$3mn awarded in lawsuit to family of prisoner who died as guards watched laughing
The Colorado Department of Corrections will pay $3 million to the family of a mentally ill inmate who died after guards and nurses at the facility for several hours watched his fatal seizures without helping him.
Christopher Lopez, 35, who had bipolar schizoaffective disorder, died at San Carlos correctional facility in Pueblo in March 2013.
The last six hours of Lopez’s life were caught on camera by the staff of the facility, who were laughing and joking while watching the inmate shaking from seizures which turned out fatal.
Lopez died of severe hyponatremia (low sodium-blood levels), which is treatable if medical help comes early enough.
In a highly disturbing video of the incident, Lopez is lying face down on the floor of his cell. The guards believed he was intentionally refusing to respond. Six officers in riot gear eventually dragged him out of his cell, took off his clothes, chained him to a chair and put a mask over his head.
Warning: Readers may find this video disturbing.
They then watched his seizures, while chatting and joking, apparently believing the inmate was faking the condition.
“I can see you breathing,” mental health clinician Cheryl Neumeister can be seen saying to Lopez’s corpse, according to the lawsuit.
Lopez died lying in his underwear on a concrete floor.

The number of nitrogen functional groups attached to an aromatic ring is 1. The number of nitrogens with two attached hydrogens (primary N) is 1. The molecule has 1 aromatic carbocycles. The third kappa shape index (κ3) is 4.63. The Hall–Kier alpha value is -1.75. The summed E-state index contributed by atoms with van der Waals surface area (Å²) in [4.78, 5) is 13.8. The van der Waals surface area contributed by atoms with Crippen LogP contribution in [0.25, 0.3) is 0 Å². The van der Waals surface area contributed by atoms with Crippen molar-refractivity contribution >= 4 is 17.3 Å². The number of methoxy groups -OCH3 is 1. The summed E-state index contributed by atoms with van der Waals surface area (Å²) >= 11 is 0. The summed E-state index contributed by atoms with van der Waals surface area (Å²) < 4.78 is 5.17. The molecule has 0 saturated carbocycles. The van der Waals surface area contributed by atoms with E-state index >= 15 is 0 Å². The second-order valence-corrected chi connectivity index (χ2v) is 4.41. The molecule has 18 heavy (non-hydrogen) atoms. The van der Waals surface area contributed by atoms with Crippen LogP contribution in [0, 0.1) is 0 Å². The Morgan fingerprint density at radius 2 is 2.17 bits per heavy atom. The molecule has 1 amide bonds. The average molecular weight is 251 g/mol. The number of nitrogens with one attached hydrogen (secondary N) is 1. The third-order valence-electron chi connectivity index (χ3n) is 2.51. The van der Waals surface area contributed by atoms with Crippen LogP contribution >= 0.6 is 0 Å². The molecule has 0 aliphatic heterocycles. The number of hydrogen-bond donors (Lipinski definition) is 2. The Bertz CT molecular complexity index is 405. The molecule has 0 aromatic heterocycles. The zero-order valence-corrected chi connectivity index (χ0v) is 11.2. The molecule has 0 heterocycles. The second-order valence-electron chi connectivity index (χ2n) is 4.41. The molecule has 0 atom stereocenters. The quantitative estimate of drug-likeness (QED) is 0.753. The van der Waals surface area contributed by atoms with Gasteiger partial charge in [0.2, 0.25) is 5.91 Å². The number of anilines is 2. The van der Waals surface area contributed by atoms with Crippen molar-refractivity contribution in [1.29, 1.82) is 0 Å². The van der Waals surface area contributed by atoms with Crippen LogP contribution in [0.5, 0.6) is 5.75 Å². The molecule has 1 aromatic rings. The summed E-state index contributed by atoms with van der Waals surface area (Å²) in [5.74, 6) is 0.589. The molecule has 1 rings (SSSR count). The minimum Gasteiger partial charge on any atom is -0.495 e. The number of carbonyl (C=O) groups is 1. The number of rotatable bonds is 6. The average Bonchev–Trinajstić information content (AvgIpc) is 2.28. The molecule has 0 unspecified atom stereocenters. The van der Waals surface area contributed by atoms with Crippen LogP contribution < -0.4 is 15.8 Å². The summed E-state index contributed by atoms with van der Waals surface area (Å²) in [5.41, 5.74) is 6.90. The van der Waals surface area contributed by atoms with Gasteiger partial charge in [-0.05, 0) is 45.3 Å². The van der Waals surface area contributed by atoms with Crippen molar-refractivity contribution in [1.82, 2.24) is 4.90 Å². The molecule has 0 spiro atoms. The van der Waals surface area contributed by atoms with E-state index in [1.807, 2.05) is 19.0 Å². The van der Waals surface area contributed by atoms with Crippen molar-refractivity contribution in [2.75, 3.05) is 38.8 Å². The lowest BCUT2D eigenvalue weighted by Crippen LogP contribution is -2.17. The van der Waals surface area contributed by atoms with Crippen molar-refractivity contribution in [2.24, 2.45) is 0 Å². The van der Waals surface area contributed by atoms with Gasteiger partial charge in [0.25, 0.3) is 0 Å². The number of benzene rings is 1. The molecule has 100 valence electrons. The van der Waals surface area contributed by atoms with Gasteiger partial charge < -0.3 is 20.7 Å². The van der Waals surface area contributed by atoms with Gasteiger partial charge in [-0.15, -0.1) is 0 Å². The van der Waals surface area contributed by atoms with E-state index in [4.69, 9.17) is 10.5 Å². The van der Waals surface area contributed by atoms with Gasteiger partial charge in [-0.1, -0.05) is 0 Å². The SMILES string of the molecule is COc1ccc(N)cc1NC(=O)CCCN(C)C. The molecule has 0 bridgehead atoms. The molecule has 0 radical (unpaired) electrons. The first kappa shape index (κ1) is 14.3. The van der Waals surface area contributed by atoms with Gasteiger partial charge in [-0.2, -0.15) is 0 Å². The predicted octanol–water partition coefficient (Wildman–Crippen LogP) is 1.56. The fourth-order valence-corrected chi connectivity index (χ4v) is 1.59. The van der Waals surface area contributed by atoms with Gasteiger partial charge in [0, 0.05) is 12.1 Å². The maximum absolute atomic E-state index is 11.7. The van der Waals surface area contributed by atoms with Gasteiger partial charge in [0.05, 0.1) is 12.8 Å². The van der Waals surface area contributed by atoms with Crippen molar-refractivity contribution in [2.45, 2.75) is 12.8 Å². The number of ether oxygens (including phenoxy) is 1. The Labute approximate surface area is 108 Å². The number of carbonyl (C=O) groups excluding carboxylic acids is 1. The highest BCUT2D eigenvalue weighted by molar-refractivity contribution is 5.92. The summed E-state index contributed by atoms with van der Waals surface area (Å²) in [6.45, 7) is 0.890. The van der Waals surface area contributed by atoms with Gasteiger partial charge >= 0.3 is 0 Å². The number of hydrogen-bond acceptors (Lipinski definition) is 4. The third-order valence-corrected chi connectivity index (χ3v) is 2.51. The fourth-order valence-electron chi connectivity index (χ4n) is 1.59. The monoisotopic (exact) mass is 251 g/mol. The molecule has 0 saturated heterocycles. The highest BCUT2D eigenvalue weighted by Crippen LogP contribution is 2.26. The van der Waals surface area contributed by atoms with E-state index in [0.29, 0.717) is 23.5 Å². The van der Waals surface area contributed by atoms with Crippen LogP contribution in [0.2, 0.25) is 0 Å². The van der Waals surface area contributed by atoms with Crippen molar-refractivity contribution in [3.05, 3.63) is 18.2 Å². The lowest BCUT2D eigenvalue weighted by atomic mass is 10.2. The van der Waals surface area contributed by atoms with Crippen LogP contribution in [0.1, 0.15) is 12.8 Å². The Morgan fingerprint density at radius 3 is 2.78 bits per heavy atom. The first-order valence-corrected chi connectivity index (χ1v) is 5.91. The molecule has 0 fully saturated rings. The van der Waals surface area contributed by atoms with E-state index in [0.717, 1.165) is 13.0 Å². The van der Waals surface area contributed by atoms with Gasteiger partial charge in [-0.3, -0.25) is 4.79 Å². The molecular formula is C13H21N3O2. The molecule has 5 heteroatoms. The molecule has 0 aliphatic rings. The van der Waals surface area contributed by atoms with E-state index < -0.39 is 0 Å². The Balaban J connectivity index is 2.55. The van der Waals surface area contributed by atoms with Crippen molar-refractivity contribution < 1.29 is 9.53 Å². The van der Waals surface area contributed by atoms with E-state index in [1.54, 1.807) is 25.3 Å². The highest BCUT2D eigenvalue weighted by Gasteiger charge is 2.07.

Lopez’s mother filed a lawsuit against the Department of Corrections in June 2014 with the case resulting in a $3 million settlement for the family.
David Lane, the lawyer for Lopez's family, said the man’s death “was caused by a mentality that the lives of prisoners are worthless," the Denver Post reported.
"Hopefully, this settlement sends a message not just to Colorado prison authorities but to prison and jail authorities all over the country that the human beings they incarcerate must be treated like human beings," he said.
Three prison employees were fired and five others were disciplined following Lopez’s death.
The Department of Corrections distanced itself from the staff who ignored the inmate’s agony in a statement on the settlement, saying the employees' actions "were well outside of the department's established training, policies and practices," AP reported.